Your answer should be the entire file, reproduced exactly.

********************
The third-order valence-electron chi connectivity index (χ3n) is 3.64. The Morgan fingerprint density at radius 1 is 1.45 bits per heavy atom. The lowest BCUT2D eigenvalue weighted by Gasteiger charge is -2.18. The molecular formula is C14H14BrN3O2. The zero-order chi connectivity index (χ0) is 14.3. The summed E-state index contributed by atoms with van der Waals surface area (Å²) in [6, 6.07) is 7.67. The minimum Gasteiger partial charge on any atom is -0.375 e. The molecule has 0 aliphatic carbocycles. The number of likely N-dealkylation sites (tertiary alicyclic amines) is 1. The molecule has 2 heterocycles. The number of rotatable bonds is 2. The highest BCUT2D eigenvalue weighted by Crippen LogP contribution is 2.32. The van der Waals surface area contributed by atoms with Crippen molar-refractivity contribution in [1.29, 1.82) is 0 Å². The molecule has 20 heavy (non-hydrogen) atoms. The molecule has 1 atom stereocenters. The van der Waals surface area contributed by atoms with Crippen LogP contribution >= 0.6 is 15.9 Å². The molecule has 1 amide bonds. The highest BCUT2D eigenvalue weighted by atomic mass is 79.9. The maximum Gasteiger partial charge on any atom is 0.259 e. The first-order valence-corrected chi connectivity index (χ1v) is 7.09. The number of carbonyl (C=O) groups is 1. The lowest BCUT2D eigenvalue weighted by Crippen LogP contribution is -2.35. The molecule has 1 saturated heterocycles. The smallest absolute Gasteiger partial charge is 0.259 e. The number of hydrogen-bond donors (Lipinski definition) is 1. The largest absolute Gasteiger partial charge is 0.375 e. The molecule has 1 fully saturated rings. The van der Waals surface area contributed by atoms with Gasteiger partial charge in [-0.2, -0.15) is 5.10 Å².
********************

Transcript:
The third-order valence-electron chi connectivity index (χ3n) is 3.64. The Morgan fingerprint density at radius 1 is 1.45 bits per heavy atom. The lowest BCUT2D eigenvalue weighted by Gasteiger charge is -2.18. The molecular formula is C14H14BrN3O2. The zero-order chi connectivity index (χ0) is 14.3. The summed E-state index contributed by atoms with van der Waals surface area (Å²) in [6, 6.07) is 7.67. The minimum Gasteiger partial charge on any atom is -0.375 e. The molecule has 0 aliphatic carbocycles. The number of likely N-dealkylation sites (tertiary alicyclic amines) is 1. The molecule has 2 heterocycles. The number of rotatable bonds is 2. The highest BCUT2D eigenvalue weighted by Crippen LogP contribution is 2.32. The van der Waals surface area contributed by atoms with Crippen molar-refractivity contribution in [1.29, 1.82) is 0 Å². The molecule has 20 heavy (non-hydrogen) atoms. The molecule has 1 atom stereocenters. The van der Waals surface area contributed by atoms with Crippen LogP contribution >= 0.6 is 15.9 Å². The molecule has 1 amide bonds. The highest BCUT2D eigenvalue weighted by atomic mass is 79.9. The maximum Gasteiger partial charge on any atom is 0.259 e. The first-order valence-corrected chi connectivity index (χ1v) is 7.09. The number of carbonyl (C=O) groups is 1. The lowest BCUT2D eigenvalue weighted by Crippen LogP contribution is -2.35. The molecule has 1 saturated heterocycles. The smallest absolute Gasteiger partial charge is 0.259 e. The number of hydrogen-bond donors (Lipinski definition) is 1. The largest absolute Gasteiger partial charge is 0.375 e. The molecule has 1 fully saturated rings. The van der Waals surface area contributed by atoms with Gasteiger partial charge in [-0.2, -0.15) is 5.10 Å².